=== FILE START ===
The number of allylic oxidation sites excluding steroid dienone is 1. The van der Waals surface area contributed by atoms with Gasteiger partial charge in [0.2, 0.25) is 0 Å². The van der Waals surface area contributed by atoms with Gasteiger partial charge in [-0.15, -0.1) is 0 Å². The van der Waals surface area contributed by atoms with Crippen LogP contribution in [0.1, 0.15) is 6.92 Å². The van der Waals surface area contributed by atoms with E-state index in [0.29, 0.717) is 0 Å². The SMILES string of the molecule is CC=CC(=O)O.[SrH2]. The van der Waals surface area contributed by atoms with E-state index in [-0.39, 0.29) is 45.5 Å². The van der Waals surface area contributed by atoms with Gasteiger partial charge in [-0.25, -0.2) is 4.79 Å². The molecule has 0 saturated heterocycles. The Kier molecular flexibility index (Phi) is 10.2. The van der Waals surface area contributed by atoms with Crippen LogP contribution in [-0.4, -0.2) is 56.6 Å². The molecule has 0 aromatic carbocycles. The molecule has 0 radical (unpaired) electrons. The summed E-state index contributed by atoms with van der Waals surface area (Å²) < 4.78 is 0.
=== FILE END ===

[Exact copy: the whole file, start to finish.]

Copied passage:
The number of allylic oxidation sites excluding steroid dienone is 1. The van der Waals surface area contributed by atoms with Gasteiger partial charge in [0.2, 0.25) is 0 Å². The van der Waals surface area contributed by atoms with Gasteiger partial charge in [-0.15, -0.1) is 0 Å². The van der Waals surface area contributed by atoms with Crippen LogP contribution in [0.1, 0.15) is 6.92 Å². The van der Waals surface area contributed by atoms with E-state index in [0.29, 0.717) is 0 Å². The SMILES string of the molecule is CC=CC(=O)O.[SrH2]. The van der Waals surface area contributed by atoms with E-state index in [-0.39, 0.29) is 45.5 Å². The van der Waals surface area contributed by atoms with Gasteiger partial charge in [-0.25, -0.2) is 4.79 Å². The molecule has 0 saturated heterocycles. The Kier molecular flexibility index (Phi) is 10.2. The van der Waals surface area contributed by atoms with Crippen LogP contribution in [-0.4, -0.2) is 56.6 Å². The molecule has 0 aromatic carbocycles. The molecule has 0 radical (unpaired) electrons. The summed E-state index contributed by atoms with van der Waals surface area (Å²) < 4.78 is 0.